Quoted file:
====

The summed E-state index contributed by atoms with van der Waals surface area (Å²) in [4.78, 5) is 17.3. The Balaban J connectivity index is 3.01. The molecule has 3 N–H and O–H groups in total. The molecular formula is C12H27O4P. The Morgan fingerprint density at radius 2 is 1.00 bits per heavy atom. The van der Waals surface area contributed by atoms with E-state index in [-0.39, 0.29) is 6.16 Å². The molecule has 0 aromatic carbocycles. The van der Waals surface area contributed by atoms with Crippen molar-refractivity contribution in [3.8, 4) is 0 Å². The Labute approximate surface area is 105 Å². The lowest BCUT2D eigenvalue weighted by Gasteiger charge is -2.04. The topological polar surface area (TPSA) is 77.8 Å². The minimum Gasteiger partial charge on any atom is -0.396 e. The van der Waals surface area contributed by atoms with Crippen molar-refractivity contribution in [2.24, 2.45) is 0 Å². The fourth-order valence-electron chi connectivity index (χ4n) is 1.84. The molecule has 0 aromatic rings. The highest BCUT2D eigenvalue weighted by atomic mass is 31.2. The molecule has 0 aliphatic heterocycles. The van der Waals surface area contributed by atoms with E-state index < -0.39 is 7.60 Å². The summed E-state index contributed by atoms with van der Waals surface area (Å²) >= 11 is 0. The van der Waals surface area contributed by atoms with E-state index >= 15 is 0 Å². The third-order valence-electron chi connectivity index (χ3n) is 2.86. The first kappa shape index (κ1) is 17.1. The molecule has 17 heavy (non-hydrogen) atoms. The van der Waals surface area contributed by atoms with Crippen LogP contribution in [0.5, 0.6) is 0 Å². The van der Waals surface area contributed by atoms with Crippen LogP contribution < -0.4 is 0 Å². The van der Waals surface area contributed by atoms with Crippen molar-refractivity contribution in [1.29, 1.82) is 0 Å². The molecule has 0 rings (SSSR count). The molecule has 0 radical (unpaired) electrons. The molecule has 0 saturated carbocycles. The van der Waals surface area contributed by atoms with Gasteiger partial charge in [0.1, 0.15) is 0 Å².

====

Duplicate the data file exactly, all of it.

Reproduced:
The summed E-state index contributed by atoms with van der Waals surface area (Å²) in [4.78, 5) is 17.3. The Balaban J connectivity index is 3.01. The molecule has 3 N–H and O–H groups in total. The molecular formula is C12H27O4P. The Morgan fingerprint density at radius 2 is 1.00 bits per heavy atom. The van der Waals surface area contributed by atoms with E-state index in [-0.39, 0.29) is 6.16 Å². The molecule has 0 aromatic carbocycles. The van der Waals surface area contributed by atoms with Crippen molar-refractivity contribution in [3.8, 4) is 0 Å². The Labute approximate surface area is 105 Å². The lowest BCUT2D eigenvalue weighted by Gasteiger charge is -2.04. The topological polar surface area (TPSA) is 77.8 Å². The minimum Gasteiger partial charge on any atom is -0.396 e. The van der Waals surface area contributed by atoms with Crippen molar-refractivity contribution in [2.24, 2.45) is 0 Å². The fourth-order valence-electron chi connectivity index (χ4n) is 1.84. The molecule has 0 aromatic rings. The highest BCUT2D eigenvalue weighted by atomic mass is 31.2. The molecule has 0 aliphatic heterocycles. The van der Waals surface area contributed by atoms with E-state index < -0.39 is 7.60 Å². The summed E-state index contributed by atoms with van der Waals surface area (Å²) >= 11 is 0. The van der Waals surface area contributed by atoms with E-state index >= 15 is 0 Å². The third-order valence-electron chi connectivity index (χ3n) is 2.86. The first kappa shape index (κ1) is 17.1. The molecule has 17 heavy (non-hydrogen) atoms. The van der Waals surface area contributed by atoms with Crippen LogP contribution in [0.5, 0.6) is 0 Å². The van der Waals surface area contributed by atoms with Crippen LogP contribution < -0.4 is 0 Å². The van der Waals surface area contributed by atoms with Crippen molar-refractivity contribution in [1.29, 1.82) is 0 Å². The molecule has 0 rings (SSSR count). The molecule has 0 radical (unpaired) electrons. The molecule has 0 saturated carbocycles. The van der Waals surface area contributed by atoms with Gasteiger partial charge in [0.1, 0.15) is 0 Å².